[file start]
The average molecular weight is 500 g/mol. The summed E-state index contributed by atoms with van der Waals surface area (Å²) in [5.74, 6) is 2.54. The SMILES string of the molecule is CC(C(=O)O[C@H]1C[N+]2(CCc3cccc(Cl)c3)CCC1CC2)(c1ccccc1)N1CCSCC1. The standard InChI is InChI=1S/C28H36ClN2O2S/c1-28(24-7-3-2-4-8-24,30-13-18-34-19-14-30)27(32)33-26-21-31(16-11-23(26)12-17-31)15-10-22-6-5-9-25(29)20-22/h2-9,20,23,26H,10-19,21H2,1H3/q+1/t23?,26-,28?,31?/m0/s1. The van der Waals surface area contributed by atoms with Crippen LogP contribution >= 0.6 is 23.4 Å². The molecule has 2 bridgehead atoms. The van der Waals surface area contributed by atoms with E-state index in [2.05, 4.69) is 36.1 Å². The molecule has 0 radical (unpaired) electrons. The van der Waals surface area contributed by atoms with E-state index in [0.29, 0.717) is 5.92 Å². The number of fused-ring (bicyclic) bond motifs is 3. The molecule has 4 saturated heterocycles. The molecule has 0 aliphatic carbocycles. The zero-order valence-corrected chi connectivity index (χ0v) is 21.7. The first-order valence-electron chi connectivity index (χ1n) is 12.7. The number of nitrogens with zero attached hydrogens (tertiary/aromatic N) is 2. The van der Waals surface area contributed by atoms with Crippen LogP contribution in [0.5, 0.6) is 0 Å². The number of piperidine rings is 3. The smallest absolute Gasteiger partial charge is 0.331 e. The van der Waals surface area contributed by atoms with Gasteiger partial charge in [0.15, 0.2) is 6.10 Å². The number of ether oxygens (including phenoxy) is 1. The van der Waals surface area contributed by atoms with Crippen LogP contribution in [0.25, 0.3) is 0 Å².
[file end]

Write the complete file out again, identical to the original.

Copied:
The average molecular weight is 500 g/mol. The summed E-state index contributed by atoms with van der Waals surface area (Å²) in [5.74, 6) is 2.54. The SMILES string of the molecule is CC(C(=O)O[C@H]1C[N+]2(CCc3cccc(Cl)c3)CCC1CC2)(c1ccccc1)N1CCSCC1. The standard InChI is InChI=1S/C28H36ClN2O2S/c1-28(24-7-3-2-4-8-24,30-13-18-34-19-14-30)27(32)33-26-21-31(16-11-23(26)12-17-31)15-10-22-6-5-9-25(29)20-22/h2-9,20,23,26H,10-19,21H2,1H3/q+1/t23?,26-,28?,31?/m0/s1. The van der Waals surface area contributed by atoms with Crippen LogP contribution >= 0.6 is 23.4 Å². The molecule has 2 bridgehead atoms. The van der Waals surface area contributed by atoms with E-state index in [2.05, 4.69) is 36.1 Å². The molecule has 0 radical (unpaired) electrons. The van der Waals surface area contributed by atoms with E-state index in [0.29, 0.717) is 5.92 Å². The number of fused-ring (bicyclic) bond motifs is 3. The molecule has 4 saturated heterocycles. The molecule has 0 aliphatic carbocycles. The zero-order valence-corrected chi connectivity index (χ0v) is 21.7. The first-order valence-electron chi connectivity index (χ1n) is 12.7. The number of nitrogens with zero attached hydrogens (tertiary/aromatic N) is 2. The van der Waals surface area contributed by atoms with Crippen LogP contribution in [0.5, 0.6) is 0 Å². The number of piperidine rings is 3. The smallest absolute Gasteiger partial charge is 0.331 e. The van der Waals surface area contributed by atoms with Gasteiger partial charge in [0.15, 0.2) is 6.10 Å². The number of ether oxygens (including phenoxy) is 1. The van der Waals surface area contributed by atoms with Crippen LogP contribution in [0.25, 0.3) is 0 Å².